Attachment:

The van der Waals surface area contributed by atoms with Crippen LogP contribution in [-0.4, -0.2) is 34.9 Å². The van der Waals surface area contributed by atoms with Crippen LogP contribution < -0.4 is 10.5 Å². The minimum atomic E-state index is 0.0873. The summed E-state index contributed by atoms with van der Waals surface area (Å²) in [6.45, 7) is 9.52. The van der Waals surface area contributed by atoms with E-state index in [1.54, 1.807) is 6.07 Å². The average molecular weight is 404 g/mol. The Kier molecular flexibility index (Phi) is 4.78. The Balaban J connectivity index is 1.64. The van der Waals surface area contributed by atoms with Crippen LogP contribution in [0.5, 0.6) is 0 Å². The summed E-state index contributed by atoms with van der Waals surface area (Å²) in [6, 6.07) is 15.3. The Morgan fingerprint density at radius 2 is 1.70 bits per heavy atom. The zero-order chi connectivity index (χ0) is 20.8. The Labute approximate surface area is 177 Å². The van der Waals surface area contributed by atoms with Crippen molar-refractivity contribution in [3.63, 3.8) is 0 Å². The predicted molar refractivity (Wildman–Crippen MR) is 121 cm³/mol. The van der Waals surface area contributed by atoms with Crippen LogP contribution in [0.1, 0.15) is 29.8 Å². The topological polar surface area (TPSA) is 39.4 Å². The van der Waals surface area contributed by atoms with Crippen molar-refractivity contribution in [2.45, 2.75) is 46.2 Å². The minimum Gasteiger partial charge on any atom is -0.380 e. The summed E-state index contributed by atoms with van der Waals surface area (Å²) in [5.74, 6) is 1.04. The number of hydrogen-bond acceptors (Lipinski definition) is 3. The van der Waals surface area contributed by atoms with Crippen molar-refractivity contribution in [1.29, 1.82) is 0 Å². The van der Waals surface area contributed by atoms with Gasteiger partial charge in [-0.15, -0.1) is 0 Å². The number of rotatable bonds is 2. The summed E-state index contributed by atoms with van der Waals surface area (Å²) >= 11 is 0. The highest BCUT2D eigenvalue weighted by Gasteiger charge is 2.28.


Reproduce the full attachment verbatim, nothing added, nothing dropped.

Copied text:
The van der Waals surface area contributed by atoms with Crippen LogP contribution in [-0.4, -0.2) is 34.9 Å². The van der Waals surface area contributed by atoms with Crippen LogP contribution < -0.4 is 10.5 Å². The minimum atomic E-state index is 0.0873. The summed E-state index contributed by atoms with van der Waals surface area (Å²) in [6.45, 7) is 9.52. The van der Waals surface area contributed by atoms with E-state index in [1.54, 1.807) is 6.07 Å². The average molecular weight is 404 g/mol. The Kier molecular flexibility index (Phi) is 4.78. The Balaban J connectivity index is 1.64. The van der Waals surface area contributed by atoms with Crippen LogP contribution in [0.5, 0.6) is 0 Å². The summed E-state index contributed by atoms with van der Waals surface area (Å²) in [6, 6.07) is 15.3. The Morgan fingerprint density at radius 2 is 1.70 bits per heavy atom. The zero-order chi connectivity index (χ0) is 20.8. The Labute approximate surface area is 177 Å². The van der Waals surface area contributed by atoms with Crippen molar-refractivity contribution in [3.63, 3.8) is 0 Å². The predicted molar refractivity (Wildman–Crippen MR) is 121 cm³/mol. The van der Waals surface area contributed by atoms with Crippen LogP contribution in [0.1, 0.15) is 29.8 Å². The topological polar surface area (TPSA) is 39.4 Å². The van der Waals surface area contributed by atoms with Crippen molar-refractivity contribution in [2.45, 2.75) is 46.2 Å². The minimum Gasteiger partial charge on any atom is -0.380 e. The summed E-state index contributed by atoms with van der Waals surface area (Å²) in [5.74, 6) is 1.04. The number of hydrogen-bond acceptors (Lipinski definition) is 3. The van der Waals surface area contributed by atoms with Crippen molar-refractivity contribution in [1.29, 1.82) is 0 Å². The van der Waals surface area contributed by atoms with Gasteiger partial charge in [-0.15, -0.1) is 0 Å². The number of rotatable bonds is 2. The summed E-state index contributed by atoms with van der Waals surface area (Å²) >= 11 is 0. The highest BCUT2D eigenvalue weighted by Gasteiger charge is 2.28.